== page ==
Title: The Secret Sister
Author: Fotini Tsalikoglou
First Published: Jan 2015
Published By: Europa Editions
Format Read: Trade Paperback
Genre: Fiction, Cultural
Read: Jan 27 2015
(Image from Goodreads)
I was sent this book from the publisher in exchange for an honest review.
Originally written in Greek, The Secret Sister is about how family secrets can effect different generations in a family. Beginning in present day New York, a man boards a plane to Athens, Greece in order to learn more about his ancestry. The book is written in a way that I can only describe as a reflective conversation with the Jonathan (the man’s) younger sister Amalia. Although she isn’t with him on the flight, they recall their childhood being raised by their alcoholic mother and Greek grandparents. At a young age Jonathan and Amalia learn about a family secret that has effected every aspect of their lives: their Grandmother’s sister Frosso, was the first wife of their Grandfather.
After reading the first 20 (or so) pages, I was so confused by the style of writing that I had to start the book all over again. This time I decided to write notes as I read along, to better understand the plot and the characters. Even though it was only 128 pages long, it was hard to keep track of the current time period, as readers are taken from present day (2013), the 1990’s and back to pre-WWII Greece, often in the same paragraph.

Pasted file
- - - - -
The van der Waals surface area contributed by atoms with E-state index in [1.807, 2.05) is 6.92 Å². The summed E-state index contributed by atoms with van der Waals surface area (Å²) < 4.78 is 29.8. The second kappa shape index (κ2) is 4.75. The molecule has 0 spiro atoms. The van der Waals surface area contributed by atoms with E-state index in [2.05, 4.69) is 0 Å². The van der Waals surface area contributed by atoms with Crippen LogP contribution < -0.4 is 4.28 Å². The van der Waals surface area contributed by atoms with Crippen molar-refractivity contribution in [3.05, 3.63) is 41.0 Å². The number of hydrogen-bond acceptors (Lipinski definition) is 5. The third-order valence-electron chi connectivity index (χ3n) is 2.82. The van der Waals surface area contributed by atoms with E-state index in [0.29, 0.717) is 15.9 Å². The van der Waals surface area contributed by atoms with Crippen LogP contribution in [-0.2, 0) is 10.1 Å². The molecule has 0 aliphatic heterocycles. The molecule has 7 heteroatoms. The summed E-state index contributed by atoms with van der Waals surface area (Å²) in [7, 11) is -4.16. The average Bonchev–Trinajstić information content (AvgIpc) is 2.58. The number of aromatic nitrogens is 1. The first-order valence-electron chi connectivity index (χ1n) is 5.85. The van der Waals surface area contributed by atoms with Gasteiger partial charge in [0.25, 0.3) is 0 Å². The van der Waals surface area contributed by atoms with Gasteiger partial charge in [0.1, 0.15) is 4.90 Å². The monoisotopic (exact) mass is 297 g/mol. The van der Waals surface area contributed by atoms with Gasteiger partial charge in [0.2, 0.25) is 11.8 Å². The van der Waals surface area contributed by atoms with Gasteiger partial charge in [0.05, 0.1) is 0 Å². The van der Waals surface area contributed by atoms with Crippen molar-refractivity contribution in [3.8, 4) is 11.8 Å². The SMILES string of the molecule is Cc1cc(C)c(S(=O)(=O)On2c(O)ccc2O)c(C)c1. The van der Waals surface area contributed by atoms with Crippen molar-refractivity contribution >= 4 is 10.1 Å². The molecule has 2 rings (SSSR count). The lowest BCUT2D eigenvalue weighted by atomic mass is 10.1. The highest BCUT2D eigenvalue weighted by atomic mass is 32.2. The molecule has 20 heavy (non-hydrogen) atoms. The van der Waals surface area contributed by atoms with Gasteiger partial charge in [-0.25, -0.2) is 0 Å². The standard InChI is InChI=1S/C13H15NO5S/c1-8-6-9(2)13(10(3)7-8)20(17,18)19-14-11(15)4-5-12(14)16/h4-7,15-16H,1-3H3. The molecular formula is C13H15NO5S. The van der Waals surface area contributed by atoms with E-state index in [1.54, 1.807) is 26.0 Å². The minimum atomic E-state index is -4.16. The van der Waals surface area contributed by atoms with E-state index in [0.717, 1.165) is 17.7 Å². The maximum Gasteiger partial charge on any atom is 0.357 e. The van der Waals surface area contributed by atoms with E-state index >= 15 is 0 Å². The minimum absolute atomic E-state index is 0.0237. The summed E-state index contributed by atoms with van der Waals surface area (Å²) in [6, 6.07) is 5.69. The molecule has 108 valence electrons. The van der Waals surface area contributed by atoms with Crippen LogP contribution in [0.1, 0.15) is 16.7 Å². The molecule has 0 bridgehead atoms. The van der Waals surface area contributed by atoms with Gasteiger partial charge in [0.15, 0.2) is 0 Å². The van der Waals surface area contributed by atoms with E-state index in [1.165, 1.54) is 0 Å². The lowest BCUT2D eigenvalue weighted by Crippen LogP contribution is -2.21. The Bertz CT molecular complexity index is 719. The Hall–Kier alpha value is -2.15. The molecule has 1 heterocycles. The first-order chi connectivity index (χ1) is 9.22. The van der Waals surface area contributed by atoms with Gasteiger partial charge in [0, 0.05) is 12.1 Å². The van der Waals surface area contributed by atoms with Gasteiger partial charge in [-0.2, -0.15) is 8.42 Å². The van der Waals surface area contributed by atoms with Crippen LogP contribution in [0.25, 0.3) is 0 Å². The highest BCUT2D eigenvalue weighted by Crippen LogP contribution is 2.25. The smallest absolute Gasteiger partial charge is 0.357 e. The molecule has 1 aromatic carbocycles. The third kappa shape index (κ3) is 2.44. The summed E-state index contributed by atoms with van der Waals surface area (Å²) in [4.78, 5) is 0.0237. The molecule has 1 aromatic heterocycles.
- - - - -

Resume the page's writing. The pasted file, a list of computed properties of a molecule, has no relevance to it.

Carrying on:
As I mentioned in the beginning on my review I was sent this book from the publisher, after winning a giveaway on GoodReads. From the description on that website I assumed that the book would really give a detailed back story about the hardships Grandmother Erasmia and her sister Frosso, faced as young orphaned refuges in Greece. However it was more of brief details about this time period that Jonathan learns throughout his childhood and early adulthood. The GoodReads description also mentions Jonathan’s journey to Greece, which I took to assume that he would discover more family secrets while there. This too wasn’t the case, as the entire book spans his plane ride there.
Once I completed the book, I felt that I needed some time to reflect before attempting a review. I glad I decided to do this because it allowed me the chance to consider the big picture and to better understand the point of the story. However I didn't feel a connection with any of the characters.
Although this book wasn’t exactly for me, I would recommend this to those who are interested in family psychology, as I think it would make for an interesting analysis and discussion. The length of this book would also be ideal for Read-a-Thons.